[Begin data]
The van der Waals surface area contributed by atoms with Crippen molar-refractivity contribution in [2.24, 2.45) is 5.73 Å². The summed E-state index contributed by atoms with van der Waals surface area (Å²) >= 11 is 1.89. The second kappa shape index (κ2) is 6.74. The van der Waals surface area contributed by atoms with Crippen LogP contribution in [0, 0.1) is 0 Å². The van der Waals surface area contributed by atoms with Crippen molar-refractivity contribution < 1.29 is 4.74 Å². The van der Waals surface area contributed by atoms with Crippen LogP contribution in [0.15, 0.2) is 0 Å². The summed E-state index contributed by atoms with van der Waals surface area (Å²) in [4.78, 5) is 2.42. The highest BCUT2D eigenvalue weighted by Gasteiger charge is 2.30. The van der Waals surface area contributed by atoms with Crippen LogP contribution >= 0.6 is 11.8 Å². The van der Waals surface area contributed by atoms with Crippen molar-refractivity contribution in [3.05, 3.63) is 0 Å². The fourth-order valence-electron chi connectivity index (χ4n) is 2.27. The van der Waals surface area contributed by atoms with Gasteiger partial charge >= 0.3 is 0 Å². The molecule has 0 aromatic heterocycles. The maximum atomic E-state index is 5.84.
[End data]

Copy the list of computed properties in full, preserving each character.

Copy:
The van der Waals surface area contributed by atoms with Crippen molar-refractivity contribution in [2.24, 2.45) is 5.73 Å². The summed E-state index contributed by atoms with van der Waals surface area (Å²) >= 11 is 1.89. The second kappa shape index (κ2) is 6.74. The van der Waals surface area contributed by atoms with Crippen LogP contribution in [0, 0.1) is 0 Å². The van der Waals surface area contributed by atoms with Crippen molar-refractivity contribution < 1.29 is 4.74 Å². The van der Waals surface area contributed by atoms with Crippen LogP contribution in [0.15, 0.2) is 0 Å². The summed E-state index contributed by atoms with van der Waals surface area (Å²) in [4.78, 5) is 2.42. The highest BCUT2D eigenvalue weighted by Gasteiger charge is 2.30. The van der Waals surface area contributed by atoms with Crippen LogP contribution >= 0.6 is 11.8 Å². The van der Waals surface area contributed by atoms with Crippen molar-refractivity contribution in [3.05, 3.63) is 0 Å². The fourth-order valence-electron chi connectivity index (χ4n) is 2.27. The van der Waals surface area contributed by atoms with Gasteiger partial charge >= 0.3 is 0 Å². The molecule has 0 aromatic heterocycles. The maximum atomic E-state index is 5.84.